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Airbus aircraft at the Farnborough Airshow (Photo: AirlineGeeks

Airbus Ends October on a Strong Note

Airbus had a strong October and looks to be finishing off the year on a solid note, albeit a slight reduction in expected aircraft to be delivered. The airplane manufacturer clocked in a series of wins in October that left an already injured Boeing even further behind.

Airbus reported 415 airplane orders in November, with the majority of which coming from India’s IndiGo with the airline ordering 300 Airbus A320neo family aircraft. The remaining aircraft are a wide variety of aircraft across the Airbus family.

While the IndiGo order is not a huge blow to Boeing it still is significant. IndiGo’s fleet is primarily Airbus aircraft numbering well over 200 so a huge order like this for additional aircraft of the same family isn’t much of a surprise nor is it something Boeing could have really tried for. It is, however, a major morale dampener since Boeing is facing a net total of 54 aircraft ordered through the end of September after cancellations. Airbus, if excluding the huge 300 aircraft order from IndiGo, would stand around 240 net aircraft orders.

Boeing recently was forced to cut 787 Dreamliner production citing trade tensions between the U.S. and China and lack of demand from Chinese airlines.

Airbus Growth in China

Airbus has found success in China too, capitalizing off the U.S./China trade war that has put Boeing’s growth in the country in question. It is expected that China will financially support purchases of Airbus aircraft made by Chinese airlines. In addition, France and China will increase cooperation on several key facets of a growing aircraft supplier relationship.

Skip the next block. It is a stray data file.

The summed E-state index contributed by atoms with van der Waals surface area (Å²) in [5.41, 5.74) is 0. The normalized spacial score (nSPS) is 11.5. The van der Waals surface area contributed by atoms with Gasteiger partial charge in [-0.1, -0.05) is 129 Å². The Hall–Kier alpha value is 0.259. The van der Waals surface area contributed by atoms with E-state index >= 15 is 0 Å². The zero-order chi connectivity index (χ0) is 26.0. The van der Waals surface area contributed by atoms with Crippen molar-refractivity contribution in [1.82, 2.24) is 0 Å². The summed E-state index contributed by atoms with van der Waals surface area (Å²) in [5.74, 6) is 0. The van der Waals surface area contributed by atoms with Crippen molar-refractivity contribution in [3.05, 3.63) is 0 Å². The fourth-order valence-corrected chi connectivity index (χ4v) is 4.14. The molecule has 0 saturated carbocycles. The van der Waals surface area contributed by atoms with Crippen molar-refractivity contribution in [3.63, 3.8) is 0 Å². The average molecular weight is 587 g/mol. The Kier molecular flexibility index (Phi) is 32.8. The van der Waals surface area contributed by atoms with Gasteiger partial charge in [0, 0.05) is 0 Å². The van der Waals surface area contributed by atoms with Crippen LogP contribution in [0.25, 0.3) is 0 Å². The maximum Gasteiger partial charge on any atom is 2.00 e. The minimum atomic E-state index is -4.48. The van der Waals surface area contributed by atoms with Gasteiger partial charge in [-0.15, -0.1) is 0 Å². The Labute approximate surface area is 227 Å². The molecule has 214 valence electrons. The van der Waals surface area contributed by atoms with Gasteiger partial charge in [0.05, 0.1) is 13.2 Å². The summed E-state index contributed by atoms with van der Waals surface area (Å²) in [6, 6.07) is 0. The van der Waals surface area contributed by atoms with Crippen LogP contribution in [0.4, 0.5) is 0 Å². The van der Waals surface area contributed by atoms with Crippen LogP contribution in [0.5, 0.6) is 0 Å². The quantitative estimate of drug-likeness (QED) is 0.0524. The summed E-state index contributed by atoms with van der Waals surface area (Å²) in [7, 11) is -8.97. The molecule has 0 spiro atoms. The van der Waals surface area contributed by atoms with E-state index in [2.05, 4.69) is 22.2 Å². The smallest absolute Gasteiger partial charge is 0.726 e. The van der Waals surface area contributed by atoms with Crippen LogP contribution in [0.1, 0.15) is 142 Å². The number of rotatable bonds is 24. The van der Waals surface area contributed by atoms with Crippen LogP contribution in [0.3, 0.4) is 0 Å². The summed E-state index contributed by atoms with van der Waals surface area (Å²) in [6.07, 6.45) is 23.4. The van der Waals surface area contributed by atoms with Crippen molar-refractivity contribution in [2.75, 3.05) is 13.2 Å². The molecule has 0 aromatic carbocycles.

The two nations plan to work together on furthering the Airbus A350 program and will also boost cooperation in the helicopter sector along with aircraft engines and pilot training. All areas where China lacks the expertise as it is trying to develop its own home-grown competitor to Airbus and Boeing.

Airbus also plans on making significant investments in China moving forward. The manufacturer wants to increase aircraft production in China and plans on expanding its completion center in Tianjin so it can accommodate A350 aircraft instead of only Airbus A330 aircraft which it currently handles. This new expanded facility would be able to start working on A350s in the second half of 2020 with the first delivery expected in 2021.

The manufacturer is also going increasing local production of its A320neo, a key competitor to the grounded Boeing 737 MAX. The plant producing local A320neos is also in Tainjin and is expected to be able to produce six aircraft per month by the end of the year, part of the wider goal to build 63 airplanes a month by the end of next year.

At this current pace, Airbus is going to surpass Boeing and become the world’s biggest aircraft manufacturer. Airbus has secured a significant amount of new orders and has expanded strategic technology transfers to China while Boeing has been faced with a series of missteps stemming from the 737 MAX aircraft

Author

  • Hemal took his first flight at four years old and has been an avgeek since then. When he isn't working as an analyst he's frequently found outside watching planes fly overhead or flying in them. His favorite plane is the 747-8i which Lufthansa thankfully flies to EWR allowing for some great spotting. He firmly believes that the best way to fly between JFK and BOS is via DFW and is always willing to go for that extra elite qualifying mile.

Hemal Gosai
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